Archaeological Evidence for the Kingdom of David and Solomon

In recent decades, many scholars of biblical history and archaeology have questioned the existence of the “united monarchy”: that is, a single kingdom of Israel ruled successively by Saul, David, and Solomon around the 10th century BCE. In light of new evidence from a ruin known as Khirbet Qeiyafa, Lawrence Schiffman argues that such skepticism is no longer justified:

In many academic circles, previous to the excavation of Khirbet Qeiyafa and its publication, scholars denied the entire notion of a centralized Jewish polity in the late 11th-early 9th centuries BCE. Khirbet Qeiyafa as well as some of the discoveries in ancient Jerusalem have shown that this view should be rejected. . . .

Because of the [Bible’s] presentation of [the history of this period] in quasi-mythic terms, it cannot be taken literally by historians. Yet properly evaluated it can and should contribute in broad outlines to the construction of a historical picture of our period. . . .

The early kings of Israel rose to political power beginning with a limited territorial base later supplemented by military conquest. Saul’s territory was that of the tribe of Benjamin. His son, Ishbaal (this name appears on an inscription from Khirbet Qeiyafa), who ruled for a very brief period . . . , also claimed to rule over Ephraim, Gilead, the Jezreel [Valley], and Asher. David first ruled in the territory of Judah. His capital was in Hebron in the Judean Hills for seven years until he moved it to Jerusalem. The Bible attests to his beginning as a chieftain and traces the evolution and machinations that led to his kingship. . . . As David gained power and expanded from his Judean base, he ruled parts of what would later be considered Israel. . . .

Read more at Lawrence H. Schiffman

More about: Ancient Israel, Archaeology, Davidic monarchy, Hebrew Bible, Hebron, King David, King Saul


The ICJ’s Vice-President Explains What’s Wrong with Its Recent Ruling against Israel

It should be obvious to anyone with even rudimentary knowledge of the Gaza war that Israel is not committing genocide there, or anything even remotely akin to it. In response to such spurious accusations, it’s often best to focus on the mockery they make of international law itself, or on how Israel can most effectively combat them. Still, it is also worth stopping to consider the legal case on its own terms. No one has done this quite so effectively, to my knowledge, as the Ugandan jurist Julia Sebutinde, who is the vice-president of the ICJ and the only one of its judges to rule unequivocally in Israel’s favor both in this case and in the previous one where it found accusations of genocide “plausible.”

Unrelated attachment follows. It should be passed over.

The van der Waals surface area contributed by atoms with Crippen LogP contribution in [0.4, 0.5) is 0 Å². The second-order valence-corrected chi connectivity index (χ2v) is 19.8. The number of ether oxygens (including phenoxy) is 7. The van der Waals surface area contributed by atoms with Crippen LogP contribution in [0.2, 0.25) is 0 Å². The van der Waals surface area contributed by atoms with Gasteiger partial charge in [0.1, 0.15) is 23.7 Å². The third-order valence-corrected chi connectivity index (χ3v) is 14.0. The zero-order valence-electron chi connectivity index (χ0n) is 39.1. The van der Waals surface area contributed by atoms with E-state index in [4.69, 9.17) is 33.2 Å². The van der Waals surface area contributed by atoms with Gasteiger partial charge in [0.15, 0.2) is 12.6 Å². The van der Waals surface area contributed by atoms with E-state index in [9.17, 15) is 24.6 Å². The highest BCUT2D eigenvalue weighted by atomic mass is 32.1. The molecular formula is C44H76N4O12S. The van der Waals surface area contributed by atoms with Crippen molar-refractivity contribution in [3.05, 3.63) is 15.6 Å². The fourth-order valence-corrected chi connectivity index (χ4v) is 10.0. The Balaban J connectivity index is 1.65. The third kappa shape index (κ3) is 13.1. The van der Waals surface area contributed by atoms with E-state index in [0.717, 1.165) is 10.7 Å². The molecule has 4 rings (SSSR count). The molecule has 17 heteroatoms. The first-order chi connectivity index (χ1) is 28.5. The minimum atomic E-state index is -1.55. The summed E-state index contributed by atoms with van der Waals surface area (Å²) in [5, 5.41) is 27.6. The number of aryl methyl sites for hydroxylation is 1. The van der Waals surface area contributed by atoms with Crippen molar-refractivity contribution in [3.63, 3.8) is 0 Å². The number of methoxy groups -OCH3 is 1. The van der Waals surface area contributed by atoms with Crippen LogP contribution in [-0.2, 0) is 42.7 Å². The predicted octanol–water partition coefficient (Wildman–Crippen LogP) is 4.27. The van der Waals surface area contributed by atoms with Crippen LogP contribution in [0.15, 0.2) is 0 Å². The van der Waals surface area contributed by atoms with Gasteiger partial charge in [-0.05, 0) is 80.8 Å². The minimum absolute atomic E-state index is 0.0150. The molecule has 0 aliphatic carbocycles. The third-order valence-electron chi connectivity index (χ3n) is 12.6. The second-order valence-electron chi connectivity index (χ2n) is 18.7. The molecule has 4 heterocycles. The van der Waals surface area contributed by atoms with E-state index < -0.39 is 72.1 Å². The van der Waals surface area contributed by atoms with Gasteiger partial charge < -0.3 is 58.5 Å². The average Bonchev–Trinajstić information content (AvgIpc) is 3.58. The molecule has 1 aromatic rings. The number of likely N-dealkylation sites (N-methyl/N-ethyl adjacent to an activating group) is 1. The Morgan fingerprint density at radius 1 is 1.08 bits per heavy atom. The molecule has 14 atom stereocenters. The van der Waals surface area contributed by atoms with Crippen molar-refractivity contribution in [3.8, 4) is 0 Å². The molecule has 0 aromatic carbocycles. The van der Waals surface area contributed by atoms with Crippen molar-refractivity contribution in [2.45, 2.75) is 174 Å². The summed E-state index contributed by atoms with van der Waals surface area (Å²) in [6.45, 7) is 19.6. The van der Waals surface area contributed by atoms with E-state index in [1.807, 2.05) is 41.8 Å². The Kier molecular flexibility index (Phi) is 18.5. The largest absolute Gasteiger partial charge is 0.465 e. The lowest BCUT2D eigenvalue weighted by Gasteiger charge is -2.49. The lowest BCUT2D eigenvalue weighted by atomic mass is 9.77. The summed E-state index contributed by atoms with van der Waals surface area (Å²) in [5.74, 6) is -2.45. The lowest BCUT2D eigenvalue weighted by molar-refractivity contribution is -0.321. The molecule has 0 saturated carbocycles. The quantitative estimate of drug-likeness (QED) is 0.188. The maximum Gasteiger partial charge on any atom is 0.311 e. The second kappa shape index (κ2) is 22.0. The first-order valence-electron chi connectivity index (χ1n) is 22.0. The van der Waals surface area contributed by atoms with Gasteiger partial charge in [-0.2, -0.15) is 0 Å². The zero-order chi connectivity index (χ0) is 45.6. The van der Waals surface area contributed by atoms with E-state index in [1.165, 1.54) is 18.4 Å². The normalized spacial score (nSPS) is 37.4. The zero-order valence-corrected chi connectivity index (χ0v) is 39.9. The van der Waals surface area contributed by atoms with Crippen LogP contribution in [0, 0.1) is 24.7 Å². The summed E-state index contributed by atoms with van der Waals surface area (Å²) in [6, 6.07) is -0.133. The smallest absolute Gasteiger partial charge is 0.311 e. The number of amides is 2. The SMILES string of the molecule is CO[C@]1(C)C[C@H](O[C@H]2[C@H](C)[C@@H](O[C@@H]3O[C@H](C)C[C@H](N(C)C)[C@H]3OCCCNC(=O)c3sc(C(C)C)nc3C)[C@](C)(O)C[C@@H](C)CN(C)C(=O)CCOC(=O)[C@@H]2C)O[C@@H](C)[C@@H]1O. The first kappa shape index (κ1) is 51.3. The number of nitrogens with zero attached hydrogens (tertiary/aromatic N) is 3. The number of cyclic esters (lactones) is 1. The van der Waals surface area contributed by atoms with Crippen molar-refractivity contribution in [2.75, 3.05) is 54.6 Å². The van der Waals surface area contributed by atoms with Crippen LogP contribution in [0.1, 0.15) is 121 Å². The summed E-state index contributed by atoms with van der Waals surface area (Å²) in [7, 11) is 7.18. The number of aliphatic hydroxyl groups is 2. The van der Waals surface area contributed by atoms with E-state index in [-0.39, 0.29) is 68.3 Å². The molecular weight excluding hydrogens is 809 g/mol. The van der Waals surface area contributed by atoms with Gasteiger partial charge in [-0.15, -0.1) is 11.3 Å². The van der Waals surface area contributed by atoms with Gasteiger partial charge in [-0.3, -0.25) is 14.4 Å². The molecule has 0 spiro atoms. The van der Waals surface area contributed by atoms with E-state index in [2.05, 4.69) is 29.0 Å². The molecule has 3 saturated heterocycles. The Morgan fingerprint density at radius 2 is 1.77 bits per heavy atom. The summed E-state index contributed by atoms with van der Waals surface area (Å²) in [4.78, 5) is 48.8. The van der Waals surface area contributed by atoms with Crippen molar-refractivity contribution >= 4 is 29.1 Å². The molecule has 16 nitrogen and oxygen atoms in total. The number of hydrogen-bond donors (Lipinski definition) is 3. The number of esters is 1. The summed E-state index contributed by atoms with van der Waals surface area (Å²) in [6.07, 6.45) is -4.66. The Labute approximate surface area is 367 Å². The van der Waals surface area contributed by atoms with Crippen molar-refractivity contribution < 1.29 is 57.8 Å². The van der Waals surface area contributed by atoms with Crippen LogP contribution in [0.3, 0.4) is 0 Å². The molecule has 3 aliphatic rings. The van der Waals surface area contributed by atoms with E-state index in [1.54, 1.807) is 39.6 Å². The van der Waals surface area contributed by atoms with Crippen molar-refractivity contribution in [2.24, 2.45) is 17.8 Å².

Sebutinde begins by questioning the appropriateness of the court ruling on this issue at all:

Once again, South Africa has invited the Court to micromanage the conduct of hostilities between Israel and Hamas. Such hostilities are exclusively governed by the laws of war (international humanitarian law) and international human-rights law, areas where the Court lacks jurisdiction in this case.

The Court should also avoid trying to enforce its own orders. . . . Is the Court going to reaffirm its earlier provisional measures every time a party runs to it with allegations of a breach of its provisional measures? I should think not.

Sebutinde also emphasizes the absurdity of hearing this case after Israel has taken “multiple concrete actions” to alleviate the suffering of Gazan civilians since the ICJ’s last ruling. In fact, she points out, “the evidence actually shows a gradual improvement in the humanitarian situation in Gaza since the Court’s order.” She brings much evidence in support of these points.

She concludes her dissent by highlighting the procedural irregularities of the case, including a complete failure to respect the basic rights of the accused:

I find it necessary to note my serious concerns regarding the manner in which South Africa’s request and incidental oral hearings were managed by the Court, resulting in Israel not having sufficient time to file its written observations on the request. In my view, the Court should have consented to Israel’s request to postpone the oral hearings to the following week to allow for Israel to have sufficient time to fully respond to South Africa’s request and engage counsel. Regrettably, as a result of the exceptionally abbreviated timeframe for the hearings, Israel could not be represented by its chosen counsel, who were unavailable on the dates scheduled by the Court.

It is also regrettable that Israel was required to respond to a question posed by a member of the Court over the Jewish Sabbath. The Court’s decisions in this respect bear upon the procedural equality between the parties and the good administration of justice by the Court.

Read more at International Court of Justice

More about: Gaza War 2023, ICC, International Law